A sudden sense of emergency seems to have gripped global central banks about launching official digital currencies. This could have been prompted by China’s rapid progress in its digital yuan projects, which is currently being tested in retail outlets. A BIS survey found that 86 per cent of central banks are actively examining the potential for central bank issued digital currency and 14 per cent had already begun pilot projects.
The RBI is the latest to throw its hat in the ring. The first clear indication that the Indian central bank is serious about launching a digital currency came from the RBI Deputy Governor, T Rabi Shankar, who recently said that the central bank is working towards a phased implementation of a CBDC (central bank digital currency) and examining use cases.
However, not all central bankers are convinced about the need for an official digital currency. The US and the EU are still ruminating over this. In a recent speech titled, ‘Parachute Pants and Central Bank Money’, the US Federal Reserve’s Vice Chair for supervision put forth forceful arguments why the benefits of a digital currency from Federal Reserve are unclear and may pose considerable risk to the financial system. The Bank of Canada has also stated that it does not see a case for a retail CBDC though it is working towards it, in case cash use declines or usage of a private digital currency grows suddenly.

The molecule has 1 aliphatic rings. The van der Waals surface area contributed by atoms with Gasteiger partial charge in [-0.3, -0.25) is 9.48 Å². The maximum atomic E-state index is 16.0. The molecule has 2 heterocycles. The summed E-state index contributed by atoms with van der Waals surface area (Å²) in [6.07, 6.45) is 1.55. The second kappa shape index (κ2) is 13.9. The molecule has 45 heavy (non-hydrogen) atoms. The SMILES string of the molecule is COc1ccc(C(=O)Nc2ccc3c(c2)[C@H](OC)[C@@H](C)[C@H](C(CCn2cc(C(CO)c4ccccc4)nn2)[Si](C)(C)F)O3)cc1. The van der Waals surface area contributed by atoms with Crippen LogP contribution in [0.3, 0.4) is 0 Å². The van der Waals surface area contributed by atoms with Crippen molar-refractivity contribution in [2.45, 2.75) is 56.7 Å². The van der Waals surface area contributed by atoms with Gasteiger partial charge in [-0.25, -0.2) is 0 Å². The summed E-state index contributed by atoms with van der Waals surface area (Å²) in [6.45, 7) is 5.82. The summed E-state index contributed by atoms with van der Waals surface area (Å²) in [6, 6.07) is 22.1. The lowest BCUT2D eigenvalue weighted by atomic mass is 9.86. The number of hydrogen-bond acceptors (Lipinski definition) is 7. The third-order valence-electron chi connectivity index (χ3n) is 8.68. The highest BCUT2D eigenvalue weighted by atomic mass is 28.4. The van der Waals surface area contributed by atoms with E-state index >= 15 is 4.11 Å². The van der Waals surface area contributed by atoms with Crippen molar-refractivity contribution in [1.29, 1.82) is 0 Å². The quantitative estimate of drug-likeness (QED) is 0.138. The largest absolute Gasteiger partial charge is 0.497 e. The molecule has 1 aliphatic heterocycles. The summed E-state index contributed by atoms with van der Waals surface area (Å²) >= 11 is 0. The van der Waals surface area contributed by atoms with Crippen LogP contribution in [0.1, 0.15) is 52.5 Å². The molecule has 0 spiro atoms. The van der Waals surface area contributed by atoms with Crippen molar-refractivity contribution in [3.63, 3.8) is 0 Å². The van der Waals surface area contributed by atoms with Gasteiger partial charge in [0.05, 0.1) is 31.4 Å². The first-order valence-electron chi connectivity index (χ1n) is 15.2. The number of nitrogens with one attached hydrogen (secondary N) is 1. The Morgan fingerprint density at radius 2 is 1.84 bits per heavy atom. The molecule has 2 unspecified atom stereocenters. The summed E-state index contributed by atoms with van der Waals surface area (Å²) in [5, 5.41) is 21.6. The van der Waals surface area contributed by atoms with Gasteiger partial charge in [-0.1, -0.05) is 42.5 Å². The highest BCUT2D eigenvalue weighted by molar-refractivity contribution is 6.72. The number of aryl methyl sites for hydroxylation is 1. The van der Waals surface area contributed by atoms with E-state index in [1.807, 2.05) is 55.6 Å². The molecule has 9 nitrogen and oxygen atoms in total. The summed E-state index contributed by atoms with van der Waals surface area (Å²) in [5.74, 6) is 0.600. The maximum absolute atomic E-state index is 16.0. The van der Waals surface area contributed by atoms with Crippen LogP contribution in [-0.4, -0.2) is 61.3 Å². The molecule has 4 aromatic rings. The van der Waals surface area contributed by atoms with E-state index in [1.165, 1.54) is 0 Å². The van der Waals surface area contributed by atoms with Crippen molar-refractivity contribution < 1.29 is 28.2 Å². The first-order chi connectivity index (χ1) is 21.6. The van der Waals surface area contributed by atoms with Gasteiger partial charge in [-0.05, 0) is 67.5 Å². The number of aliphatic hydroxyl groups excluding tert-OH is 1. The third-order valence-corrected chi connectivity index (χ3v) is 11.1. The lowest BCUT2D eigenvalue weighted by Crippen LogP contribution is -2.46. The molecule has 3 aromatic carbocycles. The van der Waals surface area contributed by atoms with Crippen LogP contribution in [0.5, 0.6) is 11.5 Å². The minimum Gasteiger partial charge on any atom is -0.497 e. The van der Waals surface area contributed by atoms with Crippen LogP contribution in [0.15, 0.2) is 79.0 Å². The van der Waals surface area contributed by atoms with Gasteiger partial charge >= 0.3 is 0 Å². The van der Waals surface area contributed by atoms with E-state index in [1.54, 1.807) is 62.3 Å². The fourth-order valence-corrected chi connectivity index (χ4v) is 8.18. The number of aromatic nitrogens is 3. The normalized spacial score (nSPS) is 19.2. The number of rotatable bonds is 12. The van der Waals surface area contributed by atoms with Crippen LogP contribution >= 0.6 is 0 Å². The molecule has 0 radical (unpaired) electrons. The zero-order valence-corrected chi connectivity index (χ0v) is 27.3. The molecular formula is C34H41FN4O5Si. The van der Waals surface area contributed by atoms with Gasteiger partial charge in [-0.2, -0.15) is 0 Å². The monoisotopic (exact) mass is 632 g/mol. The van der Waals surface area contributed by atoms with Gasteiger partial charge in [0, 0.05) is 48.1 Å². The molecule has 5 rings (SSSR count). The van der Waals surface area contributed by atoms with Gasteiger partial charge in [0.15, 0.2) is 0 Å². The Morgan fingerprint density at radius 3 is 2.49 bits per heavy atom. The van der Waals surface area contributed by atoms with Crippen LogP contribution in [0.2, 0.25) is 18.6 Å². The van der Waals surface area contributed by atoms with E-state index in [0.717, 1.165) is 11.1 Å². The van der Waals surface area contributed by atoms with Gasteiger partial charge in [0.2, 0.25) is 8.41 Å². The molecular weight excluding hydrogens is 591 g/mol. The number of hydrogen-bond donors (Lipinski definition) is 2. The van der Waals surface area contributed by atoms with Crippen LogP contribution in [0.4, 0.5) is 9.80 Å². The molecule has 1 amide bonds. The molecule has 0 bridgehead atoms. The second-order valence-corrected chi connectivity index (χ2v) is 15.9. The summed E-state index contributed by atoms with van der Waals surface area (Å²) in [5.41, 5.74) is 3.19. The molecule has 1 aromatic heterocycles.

As Rabi Shankar pointed out, there are three reasons why central banks are moving towards CBDC. One, countries such as Sweden where usage of cash has reduced are trying to increase spending through electronic form of currency. Two, countries with higher physical cash usage such as Denmark and Germany are trying to reduce cost of issuances of fiat currencies. And three, central banks are trying to provide an alternative to the current bunch of virtual currencies such as bitcoin, etherium, etc.
The first two reasons are debatable and will be elaborated upon later. But the third reason — weaning investors away from private virtual currencies — is unlikely to be realised. For virtual currencies such as bitcoin, etherium and litecoin are in a different league altogether and cater to a different set of people, who are unlikely to switch to a CBDC.
Not the same animal
There are two types of private virtual currencies available globally. Stablecoins are tied to an underlying fiat currency such as the US dollar and are issued by the private sector. Facebook’s diem is a case in point. There is no threat to the central banks from stablecoins and these can continue to co-exist with the fiat currencies.
The other set of virtual currencies do not have any underlying asset and attract users due to their novelty, anonymity and price volatility. In fact, calling bitcoin and others as currencies is a misnomer. In the white paper on bitcoin, Satoshi Nakamoto, the anonymous creator of bitcoin, described it as an electronic payment system based on cryptographic proof, instead of trust. These cryptos were meant to be a digital payment system without the interference of any kind from third party financial institution, leave alone central banks.